SC has asked govt to explore hydrogen fuel tech to find solution to Delhi’s air crisis. Hydrogen is zero-emission fuel, but manufacturing the gas is quite polluting.
Bengaluru : The Supreme Court pulled up the central government Wednesday over deteriorating air quality in Delhi-NCR and asked it to explore hydrogen-based fuel technology, based on case studies of how Japan tackled its pollution crisis using the gas.
The Supreme Court asked the government to submit a report on the use of such technology in India by 3 December.
Hydrogen as a fuel has long been touted as an almost magical solution to air pollution crisis. The only by-product or emission that results from the usage of hydrogen fuel is water — making the fuel 100 per cent clean.
Globally, 70 million tonnes of hydrogen fuel is produced today and nearly all of it is consumed by different industries.
Hydrogen-fueled vehicles are already in use across multiple sectors around the world.
In many Scandinavian countries, as well as the UK, public buses have been running on hydrogen for a few years. There are three hydrogen cars in the market — the Toyota Mirai, the Hyundai Nexo and the Honda Clarity.
China uses hydrogen fuel cell-powered trams while Germany runs hydrogen-trains. Hydrogen is used in bikes, cycles, scooters, trucks, aeroplanes and most other forms of transportation. NASA even launched space shuttles with hydrogen fuel.
“Hydrogen demand has been growing year after year for various industrial uses,” said Siddharth Singh, an energy researcher and the author of The Great Smog of India.
“Now Japan and recently China are seen to be making an ambitious push for it in transport too. If they succeed, they would have successfully scaled up the infrastructure and developed the supply chain in their regions,” he added.
How hydrogen works as a fuel
None of the hydrogen fuel mechanisms produces any emissions. These are of three kinds: they can be burned to run a combustion engine in a mechanism similar to fossil fuel vehicles today, they can be mixed with diesel or other fossil fuel in combined cycle gas turbines to produce energy or they can be used in a fuel cell that produces energy as output.
A fuel cell is where a chemical process creates energy unlike regular fossil fuels that simply burn. They act as mini-batteries and never run out of charge. They can produce energy as long as fuel is fed into them.
Just like a battery, a fuel cell consists of a positively-charged anode, a negatively-charged cathode and an electrolyte membrane for filtering. Hydrogen is passed through the anode and oxygen through the cathode. At the anode, hydrogen is split into electrons and protons. The hydrogen protons at the anode pass through the electrolyte membrane, while the electrons are made to pass through a circuit, thus generating electricity. At the cathode, the hydrogen protons and electrons bind to the oxygen, forming water molecules.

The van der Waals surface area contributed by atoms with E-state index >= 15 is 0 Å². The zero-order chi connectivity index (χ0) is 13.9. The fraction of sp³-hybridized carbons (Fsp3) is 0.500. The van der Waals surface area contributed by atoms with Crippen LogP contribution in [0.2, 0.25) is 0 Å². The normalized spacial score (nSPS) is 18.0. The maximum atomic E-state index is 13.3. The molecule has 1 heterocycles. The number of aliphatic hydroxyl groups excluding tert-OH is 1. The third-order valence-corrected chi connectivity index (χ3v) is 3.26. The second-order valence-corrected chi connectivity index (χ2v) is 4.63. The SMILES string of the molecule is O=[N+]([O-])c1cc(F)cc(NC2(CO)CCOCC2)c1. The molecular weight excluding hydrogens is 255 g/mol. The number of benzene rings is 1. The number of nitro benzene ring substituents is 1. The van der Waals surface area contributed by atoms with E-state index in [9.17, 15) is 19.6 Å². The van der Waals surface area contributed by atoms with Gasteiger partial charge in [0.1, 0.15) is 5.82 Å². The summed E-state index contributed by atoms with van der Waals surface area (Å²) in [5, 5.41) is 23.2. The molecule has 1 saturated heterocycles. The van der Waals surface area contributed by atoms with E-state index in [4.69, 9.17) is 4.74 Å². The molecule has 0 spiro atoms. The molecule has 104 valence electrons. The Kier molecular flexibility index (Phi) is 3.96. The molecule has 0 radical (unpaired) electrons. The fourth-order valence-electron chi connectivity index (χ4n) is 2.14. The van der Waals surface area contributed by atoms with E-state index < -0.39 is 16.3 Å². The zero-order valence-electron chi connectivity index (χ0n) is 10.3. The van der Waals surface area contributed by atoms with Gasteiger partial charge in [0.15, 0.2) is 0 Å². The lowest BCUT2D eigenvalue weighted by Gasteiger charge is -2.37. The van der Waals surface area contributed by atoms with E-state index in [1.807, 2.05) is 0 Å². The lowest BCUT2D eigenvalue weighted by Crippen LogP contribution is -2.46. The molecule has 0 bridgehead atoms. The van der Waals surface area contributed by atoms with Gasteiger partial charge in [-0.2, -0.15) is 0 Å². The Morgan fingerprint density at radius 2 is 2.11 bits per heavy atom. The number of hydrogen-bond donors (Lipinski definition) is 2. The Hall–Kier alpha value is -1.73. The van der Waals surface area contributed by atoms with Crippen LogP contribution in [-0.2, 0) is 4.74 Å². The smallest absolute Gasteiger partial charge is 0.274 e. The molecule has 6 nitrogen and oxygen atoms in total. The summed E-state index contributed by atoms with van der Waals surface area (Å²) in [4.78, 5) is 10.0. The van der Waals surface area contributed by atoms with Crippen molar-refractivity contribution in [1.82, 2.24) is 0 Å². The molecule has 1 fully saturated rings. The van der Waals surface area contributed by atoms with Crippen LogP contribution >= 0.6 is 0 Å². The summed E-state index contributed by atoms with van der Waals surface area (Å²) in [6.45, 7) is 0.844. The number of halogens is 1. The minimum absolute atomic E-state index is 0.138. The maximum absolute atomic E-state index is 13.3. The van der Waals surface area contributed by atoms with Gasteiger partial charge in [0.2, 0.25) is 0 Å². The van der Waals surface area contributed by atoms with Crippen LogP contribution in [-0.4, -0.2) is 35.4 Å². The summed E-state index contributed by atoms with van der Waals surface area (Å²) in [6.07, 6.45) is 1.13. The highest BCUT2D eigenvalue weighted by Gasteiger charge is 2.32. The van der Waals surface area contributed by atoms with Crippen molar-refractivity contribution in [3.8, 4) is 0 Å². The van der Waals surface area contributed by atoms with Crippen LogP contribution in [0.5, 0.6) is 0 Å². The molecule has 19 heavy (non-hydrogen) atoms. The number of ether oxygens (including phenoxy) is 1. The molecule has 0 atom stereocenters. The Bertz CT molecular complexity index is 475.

Limitations to Hydrogen production
Hydrogen is the most abundant element in the universe, but it does not occur in deposits or reserves like fossil fuel. It needs to be actually produced using chemical reactions. And here lies hydrogen’s biggest roadblock to wider acceptance — hydrogen today is almost entirely produced from fossil fuels.
“Hydrogen can be clean only if it is produced using renewable energy,” said Singh. “That is primarily wind and solar. But if we’re already able to do that, why not use wind and solar to directly fuel battery electric vehicles? This is the key conundrum today.”
Hydrogen is produced by extraction from organic matter, hydrocarbons and, of course, water. Majority of the hydrogen that is produced comes from steam-reforming, which combines steam with natural gas at very high temperatures. The most popular gas used for this process is methane.
Electrolysis of water is a bit more efficient when it comes to extracting hydrogen. In this method, electricity is passed through water to split it into oxygen and hydrogen. However, the process requires the usage of electricity, which is in turn often produced through the use of fossil fuels such as coal.
“Hydrogen, using renewables, is far more expensive to produce,” said Singh. “And hydrogen-fueled vehicles are also more expensive than even battery-electric ones. We will have to explore under what conditions hydrogen for transport makes more sense than battery electric vehicles.”
Possibly, the only country with a unique advantage for switching to a hydrogen-based economy is Iceland. There, all fossil fuel is imported, but the country has large geothermal resources, which makes it less expensive to produce electricity and that too in a clean manner. In Iceland, not only are a pilot group of buses running on hydrogen, but there are also experimental fishing fleets piloting the new energy source.
“We will have to be cautious about how much we are able to invest into this technology,” Singh added. “However, hydrogen is also used substantially in industry, so we must pursue renewable production of hydrogen anyway to reduce industrial emissions.”